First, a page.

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A Year of Indecision Leaves Haiti's Recovery at a Standstill

Aid agency calls on Haitian government and donors to break logjam and start reconstruction


In a report released today, international agency Oxfam called
on the Haitian authorities, with support from the international
community, to move forward on plans to start rebuilding the shattered
country and enable close to one million people still living in tents and
under tarpaulins to resettle or return home.

The report, "From Relief to Recovery",
blames a lack of progress on a crippling combination of Haitian
government indecision, rich donor countries' too frequent pursuit of
their own aid priorities, and a lackluster Interim Haiti Recovery
Commission, which was established to coordinate reconstruction efforts
and build state capacity.

A year of indecision

Roland Van Hauwermeiren, country director for Oxfam in Haiti said:

"This has been a year of indecision and it has put Haiti's recovery
on hold. Nearly one million people are still living in tents or under
tarpaulins and hundreds of thousands of others who are living in the
city's ruins still do not know when they will be able to return home.

"Rebuilding this shattered country will not happen overnight, but there are key decisions on jobs, clearing rubble, house repairs and allocating land
for people who will not be able to return to their homes that can and
must be made urgently. We now need the incoming government of Haiti to
take its leadership role. The international community, including NGOs,
must unite to support the government so that Haitian authorities will
have a chance of succeeding."

Despite the success of emergency lifesaving aid after last year's
earthquake, long-term recovery from the disaster has barely begun.
Public donations as well as funding from donor governments and
multilateral institutions for the emergency aid effort were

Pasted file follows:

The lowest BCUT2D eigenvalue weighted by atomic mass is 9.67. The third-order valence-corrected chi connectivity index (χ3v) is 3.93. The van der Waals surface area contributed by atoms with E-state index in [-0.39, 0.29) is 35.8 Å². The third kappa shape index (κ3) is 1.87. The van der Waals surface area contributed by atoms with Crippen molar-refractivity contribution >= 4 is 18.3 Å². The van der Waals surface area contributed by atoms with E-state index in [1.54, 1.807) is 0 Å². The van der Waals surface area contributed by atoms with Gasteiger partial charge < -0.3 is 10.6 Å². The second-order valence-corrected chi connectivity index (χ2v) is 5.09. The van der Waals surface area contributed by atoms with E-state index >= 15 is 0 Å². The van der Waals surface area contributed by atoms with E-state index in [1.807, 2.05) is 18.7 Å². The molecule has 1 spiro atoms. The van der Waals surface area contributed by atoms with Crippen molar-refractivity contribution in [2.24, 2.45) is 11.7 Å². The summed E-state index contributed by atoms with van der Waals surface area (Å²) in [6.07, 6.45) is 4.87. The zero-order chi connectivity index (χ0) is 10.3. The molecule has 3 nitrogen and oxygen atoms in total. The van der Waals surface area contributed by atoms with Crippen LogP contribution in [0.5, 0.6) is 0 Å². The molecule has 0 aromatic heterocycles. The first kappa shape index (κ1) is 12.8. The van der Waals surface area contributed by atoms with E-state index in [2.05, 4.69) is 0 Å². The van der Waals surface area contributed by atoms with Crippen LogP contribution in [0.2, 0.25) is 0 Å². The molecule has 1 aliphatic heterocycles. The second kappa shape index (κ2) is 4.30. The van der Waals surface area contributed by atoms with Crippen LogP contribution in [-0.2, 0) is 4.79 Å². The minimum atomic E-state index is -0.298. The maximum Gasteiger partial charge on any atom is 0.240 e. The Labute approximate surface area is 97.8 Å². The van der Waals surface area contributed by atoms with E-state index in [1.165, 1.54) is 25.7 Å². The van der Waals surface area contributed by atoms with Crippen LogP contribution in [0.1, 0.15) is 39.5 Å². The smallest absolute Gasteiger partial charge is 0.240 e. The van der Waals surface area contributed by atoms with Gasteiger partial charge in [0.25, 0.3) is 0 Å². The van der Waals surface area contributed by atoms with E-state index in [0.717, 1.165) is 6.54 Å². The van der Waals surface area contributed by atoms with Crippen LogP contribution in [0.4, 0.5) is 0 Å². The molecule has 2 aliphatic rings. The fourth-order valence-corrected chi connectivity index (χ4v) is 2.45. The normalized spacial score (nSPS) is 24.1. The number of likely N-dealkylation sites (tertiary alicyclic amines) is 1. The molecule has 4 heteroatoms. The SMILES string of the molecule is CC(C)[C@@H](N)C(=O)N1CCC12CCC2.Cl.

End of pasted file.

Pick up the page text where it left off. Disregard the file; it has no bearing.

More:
exceptionally generous. However, of the $2.1 billion pledged by
governments for reconstruction in 2010, only 42 percent had been given
by the end of the year according to the UN Office of the Special Envoy
for Haiti.

Only 15% of the required basic and temporary houses built

"Too many donors from rich countries have pursued their own aid
priorities and have not effectively coordinated amongst themselves or
worked with the Haitian government. This seriously weakens the
government's ability to plan and deliver on its sovereign responsibility
- to lead reconstruction," Van Hauwermeiren said.

Most donors provided funds for transitional housing but very little money for clearing rubble or repairing houses.
One year on, only five percent of the rubble has been cleared and only
15 percent of the required basic and temporary houses have been built.
House building on a large scale cannot be started before the enormous
amount of rubble is cleared. The government and donors must prioritize
this most basic step toward helping people return home.

The Interim Haiti Recovery Commission, led by former US President
Bill Clinton and Haitian Prime Minister Jean-Max Bellerive, was set up
in April 2010 to facilitate the coordination of recovery projects and to
help Haitian ministries with implementation. So far, the Commission has
failed to live up to its mandate. Many Haitian officials still do not
have the technical ability to lead projects, and almost no major
reconstruction projects have started. The Commission is a key element
for reconstruction and it must cut through the quagmire of indecision
and delay.

"Haitians want to get back to work"

Despite the current political crisis Haiti's political and economic
elites still have a once in a lifetime chance to address many of the
issues that have held back the country's development. But the process
must start now.

"If Haitians are to support themselves then the reconstruction effort must also give priority to helping people earn a living.
Above all else, Haitians want to get back to work and provide for their
families. They aren't asking for charity, but for a chance to be part
of the process to rebuild their own country. After going through so much
last year, Haitians deserve that chance," Van Hauwermeiren said.

One year on, Oxfam is providing aid to over one million people as
part of two emergency responses: one for earthquake relief and one to
respond to the cholera epidemic that has swept the country since
October, killing over 2,600 people.

Read more

Dowload the report: From Relief to Recovery: Supporting good governance in post-earthquake Haiti

Watch the video: Haiti: Rebuilding communities in Carrefour Feuilles

Learn more: The Haiti earthquake and Oxfam's humanitarian response

Oxfam International is a global movement of people who are fighting inequality to end poverty and injustice. We are working across regions in about 70 countries, with thousands of partners, and allies, supporting communities to build better lives for themselves, grow resilience and protect lives and livelihoods also in times of crisis.